Sault – a semi-anonymous British collective – has already made its mark with four extraordinary albums in the space of two years. By publishing their works without much warning, not wanting to talk about their art, they have become a prolific left field team that sets the rules ablaze. Nine, their fifth album, is available to buy and stream for 99 days (until October 2). It’s pretty special too, especially since it’s an album about the experience of growing up in London that almost completely pokes fun at the capital’s rich history of music genres, both in black and white.
We are used to hearing these sad, angry and mischievous stories told like the fast beats of grime or 8-bit hip-hop. But Nine avoid the sounds synonymous with London; He only hints at dubstep and rave in passing. You also have to pinch yourself for the audacity of a track called Trap Life that contains 0% trap beats, the now dominant strain of hip-hop here as in the US On the contrary, Sault turns to warm Afro-Caribbean sounds and righteous anger manifests itself as chants on the playground. A hard-hitting song about London’s gang infrastructure sounds like the Block Rockin ‘Beats by Chemical Brothers.
Sault has always been confused. Nine follow their 2019 genre fusion albums, 5 other Seventh, and their twin 2020 records, Untitled (Black Is) other Untitled (Rise). The last two were passionate effusions in sync with last year’s international. Black lives are important protests. All offered an unexpectedly boxy retro sound: drums, funk bass and R&B rhythm, rogue analog keyboards, and a sampledelic aesthetic. Vocalists Cleo Sol (UK) and Kid Sister (US) were just as likely to sing as they were to sing or rap; African and Caribbean inflections were always present.
Along the Nine, Sault doubles down on this vinyl box digger vibe: a rolling pause here combined with an unexpected Beatles tilt there. The electronic Afro-funk of ESG or Tom Tom Club still figures prominently in the mix, as it has on all Sault records, but there are songs here, like the lovely Bitter Streets, that recall, among all things, the French chanson.
Nine he returns to the previous cover of Sault’s album: titles made up of matches and a fire about to ignite. The images speak loudly so the artists involved don’t have to: join Sol and Kid Sister British producer Inflo and a handful of collaborators. Inflo (Dean Josiah) is best known as Michael Kiwanuka’s producer on Kiwanuka, his 2019 Mercury-winning album; Josiah is also involved with Little simz and jungle.
As Adele (19, twenty-one, 25), Sault likes odd numbers. Nine shows its namesake twice: the title track spins in a delicate retro guitar motif that holds up Cleo Sol’s cooing voice. Another “nine” occurs earlier, in Trap Life: “Don’t look for that nine, nine, nine”, Sol pleads, referring to a firearm; repetition also suggests dialing 999.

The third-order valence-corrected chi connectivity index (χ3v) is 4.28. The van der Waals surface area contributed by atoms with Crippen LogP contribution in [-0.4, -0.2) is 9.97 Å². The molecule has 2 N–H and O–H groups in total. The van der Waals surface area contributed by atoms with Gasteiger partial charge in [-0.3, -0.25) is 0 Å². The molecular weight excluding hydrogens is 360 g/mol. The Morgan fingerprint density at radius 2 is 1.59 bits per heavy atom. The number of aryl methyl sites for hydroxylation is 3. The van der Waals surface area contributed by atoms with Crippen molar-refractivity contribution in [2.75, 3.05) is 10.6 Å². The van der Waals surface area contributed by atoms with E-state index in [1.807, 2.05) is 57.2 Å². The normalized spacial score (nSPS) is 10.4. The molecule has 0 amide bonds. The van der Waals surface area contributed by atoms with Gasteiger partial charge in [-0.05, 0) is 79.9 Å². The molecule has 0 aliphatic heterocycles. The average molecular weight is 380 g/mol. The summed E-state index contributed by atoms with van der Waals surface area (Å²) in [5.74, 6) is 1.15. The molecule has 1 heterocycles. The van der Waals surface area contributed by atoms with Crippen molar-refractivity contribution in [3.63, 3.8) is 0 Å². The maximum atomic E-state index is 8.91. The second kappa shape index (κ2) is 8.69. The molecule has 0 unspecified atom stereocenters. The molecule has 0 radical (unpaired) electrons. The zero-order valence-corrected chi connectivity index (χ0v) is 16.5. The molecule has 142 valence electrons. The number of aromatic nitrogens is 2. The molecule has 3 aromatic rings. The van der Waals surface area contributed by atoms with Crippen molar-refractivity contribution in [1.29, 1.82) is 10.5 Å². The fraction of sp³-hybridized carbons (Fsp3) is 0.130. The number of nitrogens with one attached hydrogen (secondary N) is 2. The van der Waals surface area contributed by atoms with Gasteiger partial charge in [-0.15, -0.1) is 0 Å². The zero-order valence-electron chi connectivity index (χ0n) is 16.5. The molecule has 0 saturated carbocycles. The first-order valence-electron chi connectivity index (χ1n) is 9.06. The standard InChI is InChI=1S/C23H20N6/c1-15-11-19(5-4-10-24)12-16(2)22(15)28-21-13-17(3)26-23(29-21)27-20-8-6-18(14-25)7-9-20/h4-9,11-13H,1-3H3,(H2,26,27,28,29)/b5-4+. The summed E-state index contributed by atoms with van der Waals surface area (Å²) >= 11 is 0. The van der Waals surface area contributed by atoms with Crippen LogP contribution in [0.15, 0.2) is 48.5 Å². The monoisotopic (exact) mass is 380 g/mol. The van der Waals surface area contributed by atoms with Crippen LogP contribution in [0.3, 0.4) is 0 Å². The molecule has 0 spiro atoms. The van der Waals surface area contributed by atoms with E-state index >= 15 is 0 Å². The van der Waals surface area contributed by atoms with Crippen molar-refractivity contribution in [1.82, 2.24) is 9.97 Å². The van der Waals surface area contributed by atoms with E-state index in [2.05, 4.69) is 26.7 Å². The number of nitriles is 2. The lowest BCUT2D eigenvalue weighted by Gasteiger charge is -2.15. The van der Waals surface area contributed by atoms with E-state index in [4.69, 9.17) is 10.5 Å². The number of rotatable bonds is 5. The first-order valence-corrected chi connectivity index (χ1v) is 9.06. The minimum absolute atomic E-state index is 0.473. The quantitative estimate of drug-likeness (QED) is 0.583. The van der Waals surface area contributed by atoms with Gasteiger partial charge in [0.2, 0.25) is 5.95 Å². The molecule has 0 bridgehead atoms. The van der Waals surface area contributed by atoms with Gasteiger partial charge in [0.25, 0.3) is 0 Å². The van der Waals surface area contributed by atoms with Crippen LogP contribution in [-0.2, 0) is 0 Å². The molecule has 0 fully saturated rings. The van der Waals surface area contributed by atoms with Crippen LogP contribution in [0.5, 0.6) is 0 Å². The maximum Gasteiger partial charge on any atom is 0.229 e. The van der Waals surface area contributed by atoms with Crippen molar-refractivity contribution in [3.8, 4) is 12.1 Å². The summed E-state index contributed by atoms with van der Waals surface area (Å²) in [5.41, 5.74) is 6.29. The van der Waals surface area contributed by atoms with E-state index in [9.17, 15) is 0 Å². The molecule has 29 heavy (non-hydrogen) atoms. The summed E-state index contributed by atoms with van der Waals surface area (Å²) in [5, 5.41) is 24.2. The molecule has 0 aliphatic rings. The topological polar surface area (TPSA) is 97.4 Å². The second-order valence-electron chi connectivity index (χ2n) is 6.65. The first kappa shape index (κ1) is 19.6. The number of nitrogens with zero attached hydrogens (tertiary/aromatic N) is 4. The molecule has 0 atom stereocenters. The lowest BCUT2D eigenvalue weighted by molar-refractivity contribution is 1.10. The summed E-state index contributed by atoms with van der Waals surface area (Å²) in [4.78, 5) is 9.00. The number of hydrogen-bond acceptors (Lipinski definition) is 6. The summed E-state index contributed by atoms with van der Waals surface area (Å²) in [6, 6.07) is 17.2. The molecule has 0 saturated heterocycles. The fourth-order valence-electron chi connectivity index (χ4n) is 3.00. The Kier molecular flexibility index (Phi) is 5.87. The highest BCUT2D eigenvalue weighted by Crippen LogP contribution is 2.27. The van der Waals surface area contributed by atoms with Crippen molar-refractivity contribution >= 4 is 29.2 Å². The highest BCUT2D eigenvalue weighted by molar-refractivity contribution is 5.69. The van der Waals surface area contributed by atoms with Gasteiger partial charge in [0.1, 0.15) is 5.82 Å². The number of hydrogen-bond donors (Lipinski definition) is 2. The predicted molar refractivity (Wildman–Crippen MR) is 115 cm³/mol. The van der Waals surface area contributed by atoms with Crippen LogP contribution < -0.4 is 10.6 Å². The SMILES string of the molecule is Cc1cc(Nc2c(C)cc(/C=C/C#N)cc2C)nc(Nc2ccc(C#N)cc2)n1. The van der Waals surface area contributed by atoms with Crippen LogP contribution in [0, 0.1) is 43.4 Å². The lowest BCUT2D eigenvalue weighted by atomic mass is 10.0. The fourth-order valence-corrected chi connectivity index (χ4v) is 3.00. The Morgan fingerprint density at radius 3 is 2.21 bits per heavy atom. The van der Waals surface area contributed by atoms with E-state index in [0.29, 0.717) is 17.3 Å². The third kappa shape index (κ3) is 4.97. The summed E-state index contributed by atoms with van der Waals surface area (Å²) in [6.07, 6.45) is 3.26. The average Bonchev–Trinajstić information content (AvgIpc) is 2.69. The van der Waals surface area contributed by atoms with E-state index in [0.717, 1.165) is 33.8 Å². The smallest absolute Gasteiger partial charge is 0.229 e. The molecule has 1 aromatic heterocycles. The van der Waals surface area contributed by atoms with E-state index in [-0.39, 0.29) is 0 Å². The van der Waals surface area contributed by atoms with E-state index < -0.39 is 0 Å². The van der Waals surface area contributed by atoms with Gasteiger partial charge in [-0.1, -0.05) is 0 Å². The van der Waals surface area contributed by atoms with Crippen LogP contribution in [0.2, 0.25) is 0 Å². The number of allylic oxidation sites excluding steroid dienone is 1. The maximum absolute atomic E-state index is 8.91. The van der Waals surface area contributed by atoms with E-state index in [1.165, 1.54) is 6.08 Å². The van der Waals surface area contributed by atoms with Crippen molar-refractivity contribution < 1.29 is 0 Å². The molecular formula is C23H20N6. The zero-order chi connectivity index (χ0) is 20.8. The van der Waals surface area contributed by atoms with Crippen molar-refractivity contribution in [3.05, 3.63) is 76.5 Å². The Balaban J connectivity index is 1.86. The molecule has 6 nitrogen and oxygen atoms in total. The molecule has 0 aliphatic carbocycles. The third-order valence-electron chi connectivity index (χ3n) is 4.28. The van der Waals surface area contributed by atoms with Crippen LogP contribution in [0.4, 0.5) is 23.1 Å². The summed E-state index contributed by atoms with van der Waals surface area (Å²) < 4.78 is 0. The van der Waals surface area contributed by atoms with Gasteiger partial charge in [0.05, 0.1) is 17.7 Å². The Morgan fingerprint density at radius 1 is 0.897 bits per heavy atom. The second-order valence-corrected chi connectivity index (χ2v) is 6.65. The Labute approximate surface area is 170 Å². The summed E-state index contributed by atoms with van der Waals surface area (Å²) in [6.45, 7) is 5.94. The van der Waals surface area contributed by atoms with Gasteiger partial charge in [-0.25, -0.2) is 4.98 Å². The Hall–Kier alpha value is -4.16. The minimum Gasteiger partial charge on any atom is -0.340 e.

TO Instagram statement He explains that the gang’s origins lie on London council estates, where resources and options are limited and people can fall into even more damaging situations. The final song, Light’s In Your Hands, tells of children growing up too fast, traumatized.
The spoken word is paramount here. One of several spoken interludes, Mike’s Story testifies to a Michael Ofo hearing on the murder of his father. 9 find an older, unnamed contributor who explains how being from a particular area inevitably marked you. If a sense of awkwardness has run through all of Sault’s albums – they defy, boil and cry, blur expectations, abruptly change course – there is never the sense of a misstep. As with Sault’s previous LPs, there is at least one mainstream watershed moment: Alcohol is a smooth neo-soul hymn to self-medication performed in a smooth waltz.
Just as Michael Kiwanuka appeared in Untitled (Black Is)Inflo’s other close associate, Little Simz, appears here, his old-school stream detailing a life of Oyster cards and being activated by mermaids. Entitled Tracks with an unmistakable London flavor and dreamy organ keys, jazz horn and a touch of hi-hat. There’s humor here too: You From London also pokes fun at American attitudes towards the British. (“Like people were going to work on horses and stuff?”)
Where the two Entitledthey were on fire with anger and pain, Nine it returns to trauma – and healing – as its central motive. “The pain is real,” Sault repeats. A son 5‘s Add a little Sault, the band briefly marked their name. His name has always carried with it the chill of the word “assault”, but here they offer their music as a remedy. “The Sault will heal the wounds,” sings Sol.